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Carrie Reichardt

There can’t be that many artists with a ‘fan base’ that stretches from wrongfully incarcerated Black Panther Kenny “Zulu” Whitmore to Sophie Ellis-Bextor, latterly queen of Kitchen Disco.

Self-styled ‘Mad In England’ extreme craftivist Carrie Reichardt’s art takes various forms but she is probably best known for her innovative, campaigning and community spirited mosaic works.

Reichardt lives in a house covered in mosaics made by herself and close collaborators from the UK and across the world. It’s a sight to behold. During the course of her rich and varied career she’s tiled taxi’s and pick-up trucks, life-size figures, elephants, horses, the walls of many towns and cities, the steps of the Victoria & Albert Museum… All her mosaics, of course, demonstrate consummate craft skills as well as an acute visual wit and imagination but, just as importantly, Reichardt’s major projects reflect the artist’s enduring concerns: combating systemic injustice and cruelty and promoting progressive, engaged social activism.

She also produces some very fine x-rated and sweary china tea plates and trinket boxes.


Words by Adrian Burnham

Riots Not Diets - Carrie Reichardt

It was a pleasure to join the artist recently for a catch up. Like many creative folk the last couple of years hasn’t really seen much of a let up in productivity. It’s just that the pandemic caused so many stops and starts to multiple projects there were times when work became an organisational nightmare. “Covid caused untold delays. The 2 Tone mosaic at Pool Meadow bus station in Coventry should’ve been finished like a year before we got round to installing it.”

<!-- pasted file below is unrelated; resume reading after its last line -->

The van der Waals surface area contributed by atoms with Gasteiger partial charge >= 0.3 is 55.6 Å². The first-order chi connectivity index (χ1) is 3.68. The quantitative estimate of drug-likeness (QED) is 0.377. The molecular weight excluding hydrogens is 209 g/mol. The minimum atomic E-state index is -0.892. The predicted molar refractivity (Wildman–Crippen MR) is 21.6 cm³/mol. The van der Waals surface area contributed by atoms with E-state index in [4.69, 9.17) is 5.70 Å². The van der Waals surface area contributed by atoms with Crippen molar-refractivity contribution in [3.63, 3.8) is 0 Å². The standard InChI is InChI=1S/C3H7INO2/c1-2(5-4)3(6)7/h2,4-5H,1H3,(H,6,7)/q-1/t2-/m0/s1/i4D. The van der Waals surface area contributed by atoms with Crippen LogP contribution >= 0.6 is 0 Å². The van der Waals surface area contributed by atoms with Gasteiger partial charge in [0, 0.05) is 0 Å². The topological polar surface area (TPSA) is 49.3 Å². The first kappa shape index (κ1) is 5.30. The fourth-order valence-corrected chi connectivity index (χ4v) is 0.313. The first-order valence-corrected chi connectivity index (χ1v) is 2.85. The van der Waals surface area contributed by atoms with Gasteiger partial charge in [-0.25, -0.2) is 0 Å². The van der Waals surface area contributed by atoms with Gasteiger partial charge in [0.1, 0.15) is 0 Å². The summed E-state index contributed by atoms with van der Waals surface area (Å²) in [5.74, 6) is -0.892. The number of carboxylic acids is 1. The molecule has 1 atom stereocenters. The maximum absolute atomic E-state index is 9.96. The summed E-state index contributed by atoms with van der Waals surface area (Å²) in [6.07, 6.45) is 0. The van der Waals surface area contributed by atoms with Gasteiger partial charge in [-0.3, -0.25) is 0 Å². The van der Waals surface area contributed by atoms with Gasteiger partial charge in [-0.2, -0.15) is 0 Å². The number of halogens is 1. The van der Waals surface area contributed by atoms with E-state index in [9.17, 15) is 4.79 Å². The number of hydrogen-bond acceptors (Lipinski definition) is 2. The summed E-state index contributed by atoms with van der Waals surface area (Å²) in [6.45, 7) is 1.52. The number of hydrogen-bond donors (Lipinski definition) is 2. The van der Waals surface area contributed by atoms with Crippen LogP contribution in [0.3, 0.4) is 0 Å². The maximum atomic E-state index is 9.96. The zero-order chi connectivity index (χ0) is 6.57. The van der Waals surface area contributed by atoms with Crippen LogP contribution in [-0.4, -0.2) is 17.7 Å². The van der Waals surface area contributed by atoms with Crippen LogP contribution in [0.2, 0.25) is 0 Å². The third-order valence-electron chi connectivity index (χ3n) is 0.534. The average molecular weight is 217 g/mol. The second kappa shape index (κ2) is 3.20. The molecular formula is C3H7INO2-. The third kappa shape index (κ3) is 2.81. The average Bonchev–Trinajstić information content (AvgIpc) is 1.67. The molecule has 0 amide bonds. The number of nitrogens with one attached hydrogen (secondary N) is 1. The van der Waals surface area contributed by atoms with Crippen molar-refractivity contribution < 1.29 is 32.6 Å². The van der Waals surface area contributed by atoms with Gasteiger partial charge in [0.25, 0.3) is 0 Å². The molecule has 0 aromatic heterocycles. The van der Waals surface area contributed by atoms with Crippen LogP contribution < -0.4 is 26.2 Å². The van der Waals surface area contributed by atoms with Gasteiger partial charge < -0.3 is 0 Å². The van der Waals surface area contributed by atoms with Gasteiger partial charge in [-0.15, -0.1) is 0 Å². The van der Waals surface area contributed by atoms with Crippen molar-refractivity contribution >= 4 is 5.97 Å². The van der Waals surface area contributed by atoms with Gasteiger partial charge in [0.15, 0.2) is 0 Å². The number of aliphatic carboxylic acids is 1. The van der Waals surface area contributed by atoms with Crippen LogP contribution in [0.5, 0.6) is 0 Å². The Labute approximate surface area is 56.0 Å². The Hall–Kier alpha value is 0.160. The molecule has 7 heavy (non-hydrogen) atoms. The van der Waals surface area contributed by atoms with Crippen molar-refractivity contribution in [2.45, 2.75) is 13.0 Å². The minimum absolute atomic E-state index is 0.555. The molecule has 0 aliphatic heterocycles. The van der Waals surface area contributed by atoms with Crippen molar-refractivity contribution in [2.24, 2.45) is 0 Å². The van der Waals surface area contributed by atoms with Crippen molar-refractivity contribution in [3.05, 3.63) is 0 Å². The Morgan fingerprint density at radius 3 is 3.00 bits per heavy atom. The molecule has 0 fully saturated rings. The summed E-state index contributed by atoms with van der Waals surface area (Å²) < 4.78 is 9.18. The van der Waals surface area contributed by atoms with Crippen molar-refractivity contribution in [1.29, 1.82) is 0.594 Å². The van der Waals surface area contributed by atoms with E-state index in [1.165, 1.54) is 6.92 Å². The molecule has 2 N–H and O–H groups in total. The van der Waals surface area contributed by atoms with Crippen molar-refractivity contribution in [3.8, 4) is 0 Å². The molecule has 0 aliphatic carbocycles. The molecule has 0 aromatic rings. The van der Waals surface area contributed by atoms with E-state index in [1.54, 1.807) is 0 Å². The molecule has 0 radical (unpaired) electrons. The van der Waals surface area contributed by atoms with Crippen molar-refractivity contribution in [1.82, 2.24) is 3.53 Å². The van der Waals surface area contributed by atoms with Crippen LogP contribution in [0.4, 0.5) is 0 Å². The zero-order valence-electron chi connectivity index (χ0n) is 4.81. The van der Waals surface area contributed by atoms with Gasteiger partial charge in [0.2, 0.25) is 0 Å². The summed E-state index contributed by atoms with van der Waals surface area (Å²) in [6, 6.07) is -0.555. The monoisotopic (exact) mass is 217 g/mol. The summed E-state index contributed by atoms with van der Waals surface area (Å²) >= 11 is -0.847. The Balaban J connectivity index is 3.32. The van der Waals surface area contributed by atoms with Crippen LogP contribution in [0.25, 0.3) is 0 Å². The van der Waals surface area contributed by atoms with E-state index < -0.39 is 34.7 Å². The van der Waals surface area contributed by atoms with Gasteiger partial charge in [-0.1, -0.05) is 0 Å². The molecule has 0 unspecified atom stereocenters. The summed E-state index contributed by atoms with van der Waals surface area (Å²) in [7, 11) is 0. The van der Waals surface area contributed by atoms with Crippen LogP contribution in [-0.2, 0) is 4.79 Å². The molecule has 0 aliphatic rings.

Reichardt’s large scale public works always include degrees of local connection. This can result from detailed research into local history that are then woven into overall designs. More often than not projects involve physical participation. Though, as the artist explained, during Covid this wasn’t so easy, “Two schools and over 90 pupils were making ceramic stars, writing whatever they wanted on them about their city. Normally we could be work-shopping with the kids and other participants over days or even weeks sometimes but in Coventry we had just one day.”

2 Tone mosaic at Pool Meadow bus station, Coventry - Carrie Reichardt
2 Tone mosaic at Pool Meadow bus station, Coventry - Carrie Reichardt
Elm Tree of Life, Finsbury Park tube - Carrie Reichardt

After 3 years planning, making and waiting to install, the ‘Elm Tree of Life’ public art mosaic was sited at Finsbury Park tube station. It’s an impressive work, both in terms of it bearing a wealth of knowledge about local life and times – a testament to community – plus it’s also gorgeous. “On one level you’re supposed to look at it and just think, ‘Oh, isn’t that pretty.’ But if you have time to spend with it there’s so much to see and read about the history of the area and people who’ve lived and worked there.”

Another ambitious project undertaken during the pandemic saw Reichardt and collaborators tackle the tricky task of installing work on two huge maritime navigational buoys in Boston. “Planning it so that the mosaics wrapped properly around the curved form of these things was a bit nerve wracking. I had T-shirts made for the install that had It’ll Be A Miracle If Everything Fits written across them. Fortunately, I was working with a really fabulous team.”

So, after bus and tube stations, maritime adventures and umpteen other commissions what’s next? “Actually, I wanted not to work! I keep getting asked to pitch for things, there’s all these ‘bring joy to a local high street’ type schemes cropping up. I’d like to do some more personal work. Having said that, there is a residency I’ve got my eye on. A project to create a mosaic mural in the oldest pottery factory in England celebrating the history of ceramics and, I suppose, commemorating an industry that’s been so decimated.”

Reichardt’s conversation brims with enthusiasm. It’s easy to see why the talks and presentations she’s given about her work and the causes she supports, in the UK and internationally, have proved so popular. And, even more so, her principles, passion and a commitment to excellence is evident in the works she’s shared with people who’ve made a point of going to see them and those who are lucky enough to encounter these mosaic gems by chance.

Navigational buoys in Boston - Carrie Reichardt
Navigational buoys in Boston - Carrie Reichardt
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